The study aims to analyze the relationship between care integration and care quality, and to examine if the relationship varies by patient risk.
Data Sources and Study Setting
The key independent variables used validated measures derived from a provider survey of functional (i.e., administrative and clinical systems) and social (i.e., patient integration, professional cooperation, professional coordination) integration. Survey responses represented data from a stratified sample of 59 practice sites from 17 health systems. Dependent variables included three quality measures constructed from patient-level Medicare data: colorectal cancer screening among patients at risk, patient-level 30-day readmission, and a practice-level Healthcare Effectiveness Data and Information Set (HEDIS) composite measure of publicly reported, individual measures of ambulatory clinical quality performance.
Data Collection/Extraction Method
We obtained quality- and beneficiary-level covariate data for the 41,966 Medicare beneficiaries served by the 59 practices in our survey sample.
We estimated hierarchical linear models to examine the association between care integration and care quality and the moderating effect of patients’ clinical risk score. We graphically visualized the moderating effects at ±1 standard deviation of our z-standardized independent and moderating variables and performed simple slope tests.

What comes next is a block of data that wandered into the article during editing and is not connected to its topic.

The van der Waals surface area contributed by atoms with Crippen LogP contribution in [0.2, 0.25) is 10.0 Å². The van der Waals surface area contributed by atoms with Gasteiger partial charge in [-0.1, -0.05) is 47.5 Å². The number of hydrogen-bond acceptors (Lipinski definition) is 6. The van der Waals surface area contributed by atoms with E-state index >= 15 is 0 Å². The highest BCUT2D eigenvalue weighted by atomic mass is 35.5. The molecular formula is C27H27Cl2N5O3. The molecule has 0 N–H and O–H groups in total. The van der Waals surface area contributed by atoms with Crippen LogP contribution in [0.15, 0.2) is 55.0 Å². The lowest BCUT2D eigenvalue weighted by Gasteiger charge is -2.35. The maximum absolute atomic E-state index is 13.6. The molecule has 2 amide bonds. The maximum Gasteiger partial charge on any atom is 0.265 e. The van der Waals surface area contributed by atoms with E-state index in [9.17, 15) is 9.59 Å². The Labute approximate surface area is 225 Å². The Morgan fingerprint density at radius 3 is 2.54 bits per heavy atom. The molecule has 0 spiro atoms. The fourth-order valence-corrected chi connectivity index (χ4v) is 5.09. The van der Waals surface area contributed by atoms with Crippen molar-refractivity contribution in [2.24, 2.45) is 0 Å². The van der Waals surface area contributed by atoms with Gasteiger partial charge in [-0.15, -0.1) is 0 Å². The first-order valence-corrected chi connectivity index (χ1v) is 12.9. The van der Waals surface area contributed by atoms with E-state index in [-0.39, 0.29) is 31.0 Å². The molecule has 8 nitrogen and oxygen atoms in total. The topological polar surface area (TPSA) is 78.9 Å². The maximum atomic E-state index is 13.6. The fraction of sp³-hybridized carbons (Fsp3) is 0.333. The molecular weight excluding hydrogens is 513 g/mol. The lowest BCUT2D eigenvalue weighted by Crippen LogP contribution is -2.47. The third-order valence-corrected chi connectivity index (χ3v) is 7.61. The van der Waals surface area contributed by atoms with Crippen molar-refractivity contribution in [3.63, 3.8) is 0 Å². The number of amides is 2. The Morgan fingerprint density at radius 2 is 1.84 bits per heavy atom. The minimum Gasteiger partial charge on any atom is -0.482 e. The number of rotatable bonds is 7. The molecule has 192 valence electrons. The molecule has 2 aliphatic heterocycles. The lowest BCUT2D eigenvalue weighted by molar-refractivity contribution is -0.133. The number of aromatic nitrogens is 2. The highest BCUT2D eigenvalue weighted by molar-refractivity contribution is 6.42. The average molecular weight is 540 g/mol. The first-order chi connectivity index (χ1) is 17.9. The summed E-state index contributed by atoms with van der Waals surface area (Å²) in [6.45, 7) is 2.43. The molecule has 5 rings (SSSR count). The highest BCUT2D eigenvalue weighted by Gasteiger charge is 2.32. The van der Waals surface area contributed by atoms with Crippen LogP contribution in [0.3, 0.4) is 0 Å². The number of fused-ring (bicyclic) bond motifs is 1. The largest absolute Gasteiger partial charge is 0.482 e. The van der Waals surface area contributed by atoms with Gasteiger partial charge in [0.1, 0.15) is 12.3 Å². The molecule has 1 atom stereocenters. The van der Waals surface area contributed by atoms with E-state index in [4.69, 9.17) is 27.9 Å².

Our analyses uncovered a strong positive relationship between social integration, specifically patient integration, and the quality of care a patient receives (e.g., a 1-point increase in a practice’s patient integration was associated with 0.31-point higher HEDIS composite score, p < 0.01). Further, we documented positive and significant associations between aspects of social and functional integration on quality of care based on patient risk.
The findings suggest social integration matters for improving the quality of care and that the relationship of integration to quality is not uniform for all patients. Policymakers and practitioners considering structural integrations of health systems should direct attention beyond structure to consider the potential for social integration to impact outcomes and how that might be achieved.